I think Windows Vista's hardware requirements are going to be an issue for more people than anything else. I don't know if Microsoft has released a precise list of hardware requirements for Windows Vista yet. I can tell you from my own experiences, however, that Windows Vista will require some really beefy hardware.

The one thing Windows Vista seems to need more than anything else is memory. At one point I attempted to run Windows Vista on a computer that had 512 MB of RAM. Vista ran so slowly on that machine that it was unusable for all practical purposes. It would take a full 30 to 40 seconds just to open the control panel. On my test machines, Vista seems to run fairly well with 1 GB of RAM, but I didn't start seeing really good performance until I increased the memory to 2 GB.

The requirements for running the Aero desktop seems to be another source of ongoing apprehension for people. As I'm sure you know, the desktop in all previous versions of Windows has simply been a bitmap image. In Windows Vista though, the desktop will be rendered on-the-fly as opposed to just being a static image.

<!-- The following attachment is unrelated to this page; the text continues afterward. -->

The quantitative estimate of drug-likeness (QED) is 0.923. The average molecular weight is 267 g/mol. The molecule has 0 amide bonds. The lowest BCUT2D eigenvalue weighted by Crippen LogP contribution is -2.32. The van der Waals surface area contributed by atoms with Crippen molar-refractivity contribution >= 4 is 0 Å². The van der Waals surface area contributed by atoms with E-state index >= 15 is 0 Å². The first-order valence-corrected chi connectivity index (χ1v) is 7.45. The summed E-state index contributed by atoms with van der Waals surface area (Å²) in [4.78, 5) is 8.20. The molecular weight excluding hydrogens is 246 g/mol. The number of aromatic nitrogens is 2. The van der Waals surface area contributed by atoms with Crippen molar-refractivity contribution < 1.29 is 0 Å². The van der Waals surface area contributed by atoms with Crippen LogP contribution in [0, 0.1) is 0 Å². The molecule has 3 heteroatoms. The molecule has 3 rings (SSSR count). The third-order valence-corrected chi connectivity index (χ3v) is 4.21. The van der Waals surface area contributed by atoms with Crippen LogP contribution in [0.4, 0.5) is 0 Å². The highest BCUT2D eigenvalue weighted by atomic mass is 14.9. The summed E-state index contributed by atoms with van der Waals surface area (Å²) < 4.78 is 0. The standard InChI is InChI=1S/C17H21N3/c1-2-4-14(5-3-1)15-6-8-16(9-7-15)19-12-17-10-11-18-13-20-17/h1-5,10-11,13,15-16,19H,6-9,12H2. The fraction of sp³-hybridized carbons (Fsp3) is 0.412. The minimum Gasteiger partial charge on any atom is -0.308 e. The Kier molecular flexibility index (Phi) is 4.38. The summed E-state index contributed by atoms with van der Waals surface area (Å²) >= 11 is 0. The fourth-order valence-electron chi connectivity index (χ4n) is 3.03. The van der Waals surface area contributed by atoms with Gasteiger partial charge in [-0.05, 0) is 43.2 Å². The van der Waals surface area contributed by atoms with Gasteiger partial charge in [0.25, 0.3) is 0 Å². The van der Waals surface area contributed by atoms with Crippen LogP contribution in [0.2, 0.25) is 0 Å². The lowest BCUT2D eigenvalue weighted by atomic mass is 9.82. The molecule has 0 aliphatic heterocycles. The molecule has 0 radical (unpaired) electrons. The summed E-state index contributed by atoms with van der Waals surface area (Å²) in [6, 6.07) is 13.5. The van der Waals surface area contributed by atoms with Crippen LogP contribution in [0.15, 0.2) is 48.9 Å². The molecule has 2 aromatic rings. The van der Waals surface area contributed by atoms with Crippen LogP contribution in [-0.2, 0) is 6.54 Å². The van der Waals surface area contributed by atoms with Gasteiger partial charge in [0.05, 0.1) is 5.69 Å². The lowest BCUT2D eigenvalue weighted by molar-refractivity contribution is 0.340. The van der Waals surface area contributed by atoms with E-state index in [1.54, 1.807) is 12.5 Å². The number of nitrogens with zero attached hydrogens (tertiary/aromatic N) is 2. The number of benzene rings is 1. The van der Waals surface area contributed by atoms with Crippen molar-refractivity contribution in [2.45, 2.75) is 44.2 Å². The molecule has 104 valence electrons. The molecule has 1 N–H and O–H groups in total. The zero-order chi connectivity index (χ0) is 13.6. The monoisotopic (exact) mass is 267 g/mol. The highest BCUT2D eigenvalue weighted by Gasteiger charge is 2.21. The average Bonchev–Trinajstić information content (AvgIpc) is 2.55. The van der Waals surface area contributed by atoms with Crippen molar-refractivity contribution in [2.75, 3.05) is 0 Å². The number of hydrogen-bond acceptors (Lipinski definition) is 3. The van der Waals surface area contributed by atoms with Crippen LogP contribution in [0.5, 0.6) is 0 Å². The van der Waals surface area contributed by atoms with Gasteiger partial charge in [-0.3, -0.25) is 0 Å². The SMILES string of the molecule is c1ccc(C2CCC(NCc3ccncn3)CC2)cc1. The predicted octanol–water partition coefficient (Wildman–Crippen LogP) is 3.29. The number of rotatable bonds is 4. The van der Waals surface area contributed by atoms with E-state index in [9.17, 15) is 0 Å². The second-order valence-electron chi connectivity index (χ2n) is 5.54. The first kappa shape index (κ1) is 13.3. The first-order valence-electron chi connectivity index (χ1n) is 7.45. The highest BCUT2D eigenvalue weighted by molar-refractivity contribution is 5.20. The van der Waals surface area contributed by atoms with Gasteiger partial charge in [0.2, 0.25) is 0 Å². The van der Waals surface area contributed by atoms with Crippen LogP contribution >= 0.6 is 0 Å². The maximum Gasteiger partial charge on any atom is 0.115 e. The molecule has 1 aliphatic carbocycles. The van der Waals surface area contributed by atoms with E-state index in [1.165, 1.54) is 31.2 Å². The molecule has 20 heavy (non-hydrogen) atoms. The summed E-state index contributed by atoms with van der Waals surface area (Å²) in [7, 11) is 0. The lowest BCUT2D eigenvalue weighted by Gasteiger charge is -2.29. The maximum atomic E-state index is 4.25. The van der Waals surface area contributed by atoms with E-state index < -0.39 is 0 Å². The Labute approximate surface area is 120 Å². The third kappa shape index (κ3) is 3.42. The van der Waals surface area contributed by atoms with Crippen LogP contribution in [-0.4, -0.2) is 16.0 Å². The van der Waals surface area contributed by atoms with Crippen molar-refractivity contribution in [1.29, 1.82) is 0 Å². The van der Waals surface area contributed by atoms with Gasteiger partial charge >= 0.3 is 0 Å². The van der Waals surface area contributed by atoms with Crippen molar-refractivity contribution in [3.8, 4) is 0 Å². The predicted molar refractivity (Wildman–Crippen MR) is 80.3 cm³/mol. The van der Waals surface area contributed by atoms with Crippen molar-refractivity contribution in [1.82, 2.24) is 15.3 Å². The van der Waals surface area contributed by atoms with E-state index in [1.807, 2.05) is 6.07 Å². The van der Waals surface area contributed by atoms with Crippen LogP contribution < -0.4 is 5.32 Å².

During my testing, I have used a number of different graphics cards ranging from fairly cheap to very expensive. When it comes to running basic applications (not games) on a system with a single monitor, I really haven't noticed much of a difference in performance from one graphics card to another. As long as your graphics card supports 3-D rendering, and has at least 256 MB of memory, you should be good to go.

32-bit versus 64-bit

Another issue you will most likely encounter when preparing to deploy Windows Vista is having to decide whether you want to run a 32-bit version or the 64-bit version. Windows XP also ships in 32-bit and 64-bit versions, but 64-bit processors have recently become more common. Most processors manufactured today are capable of running either 32-bit or 64-bit code, so the majority of people buying a new system for running Windows Vista will have to make a decision as to whether they want to run a 64-bit operating system.